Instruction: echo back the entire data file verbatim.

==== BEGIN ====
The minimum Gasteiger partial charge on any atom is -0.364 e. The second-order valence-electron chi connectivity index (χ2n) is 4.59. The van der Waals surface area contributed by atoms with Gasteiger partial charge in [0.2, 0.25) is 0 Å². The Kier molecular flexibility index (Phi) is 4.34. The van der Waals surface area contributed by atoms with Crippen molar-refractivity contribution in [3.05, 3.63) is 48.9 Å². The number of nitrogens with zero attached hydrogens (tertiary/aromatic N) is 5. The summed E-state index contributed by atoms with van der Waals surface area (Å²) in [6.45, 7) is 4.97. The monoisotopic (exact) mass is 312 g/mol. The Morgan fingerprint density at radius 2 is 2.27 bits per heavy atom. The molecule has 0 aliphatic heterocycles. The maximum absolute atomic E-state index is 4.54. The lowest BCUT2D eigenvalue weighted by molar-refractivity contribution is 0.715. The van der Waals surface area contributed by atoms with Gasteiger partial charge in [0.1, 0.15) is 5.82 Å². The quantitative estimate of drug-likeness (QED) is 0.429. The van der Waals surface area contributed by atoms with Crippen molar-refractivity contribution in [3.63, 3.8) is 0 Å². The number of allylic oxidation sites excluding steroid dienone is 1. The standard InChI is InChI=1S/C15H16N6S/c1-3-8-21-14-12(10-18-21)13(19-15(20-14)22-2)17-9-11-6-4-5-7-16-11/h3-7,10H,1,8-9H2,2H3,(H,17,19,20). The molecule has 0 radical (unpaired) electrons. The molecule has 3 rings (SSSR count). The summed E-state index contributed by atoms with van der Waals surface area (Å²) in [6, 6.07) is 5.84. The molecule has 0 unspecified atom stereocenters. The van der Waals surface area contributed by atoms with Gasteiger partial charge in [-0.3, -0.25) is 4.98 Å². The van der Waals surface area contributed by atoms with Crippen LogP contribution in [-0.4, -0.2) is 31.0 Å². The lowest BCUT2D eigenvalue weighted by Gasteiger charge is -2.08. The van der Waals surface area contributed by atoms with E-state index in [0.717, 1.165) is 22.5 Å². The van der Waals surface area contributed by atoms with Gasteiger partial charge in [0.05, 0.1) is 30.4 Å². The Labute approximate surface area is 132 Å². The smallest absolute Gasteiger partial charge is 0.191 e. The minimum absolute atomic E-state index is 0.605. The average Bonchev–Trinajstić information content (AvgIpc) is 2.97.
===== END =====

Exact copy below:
The minimum Gasteiger partial charge on any atom is -0.364 e. The second-order valence-electron chi connectivity index (χ2n) is 4.59. The van der Waals surface area contributed by atoms with Gasteiger partial charge in [0.2, 0.25) is 0 Å². The Kier molecular flexibility index (Phi) is 4.34. The van der Waals surface area contributed by atoms with Crippen molar-refractivity contribution in [3.05, 3.63) is 48.9 Å². The number of nitrogens with zero attached hydrogens (tertiary/aromatic N) is 5. The summed E-state index contributed by atoms with van der Waals surface area (Å²) in [6.45, 7) is 4.97. The monoisotopic (exact) mass is 312 g/mol. The Morgan fingerprint density at radius 2 is 2.27 bits per heavy atom. The molecule has 0 aliphatic heterocycles. The maximum absolute atomic E-state index is 4.54. The lowest BCUT2D eigenvalue weighted by molar-refractivity contribution is 0.715. The van der Waals surface area contributed by atoms with Gasteiger partial charge in [0.1, 0.15) is 5.82 Å². The quantitative estimate of drug-likeness (QED) is 0.429. The van der Waals surface area contributed by atoms with Crippen molar-refractivity contribution in [3.63, 3.8) is 0 Å². The number of allylic oxidation sites excluding steroid dienone is 1. The standard InChI is InChI=1S/C15H16N6S/c1-3-8-21-14-12(10-18-21)13(19-15(20-14)22-2)17-9-11-6-4-5-7-16-11/h3-7,10H,1,8-9H2,2H3,(H,17,19,20). The molecule has 0 radical (unpaired) electrons. The molecule has 3 rings (SSSR count). The summed E-state index contributed by atoms with van der Waals surface area (Å²) in [6, 6.07) is 5.84. The molecule has 0 unspecified atom stereocenters. The van der Waals surface area contributed by atoms with Gasteiger partial charge in [-0.3, -0.25) is 4.98 Å². The van der Waals surface area contributed by atoms with Crippen LogP contribution in [-0.4, -0.2) is 31.0 Å². The lowest BCUT2D eigenvalue weighted by Gasteiger charge is -2.08. The van der Waals surface area contributed by atoms with E-state index in [0.717, 1.165) is 22.5 Å². The van der Waals surface area contributed by atoms with Gasteiger partial charge in [0.05, 0.1) is 30.4 Å². The Labute approximate surface area is 132 Å². The smallest absolute Gasteiger partial charge is 0.191 e. The minimum absolute atomic E-state index is 0.605. The average Bonchev–Trinajstić information content (AvgIpc) is 2.97.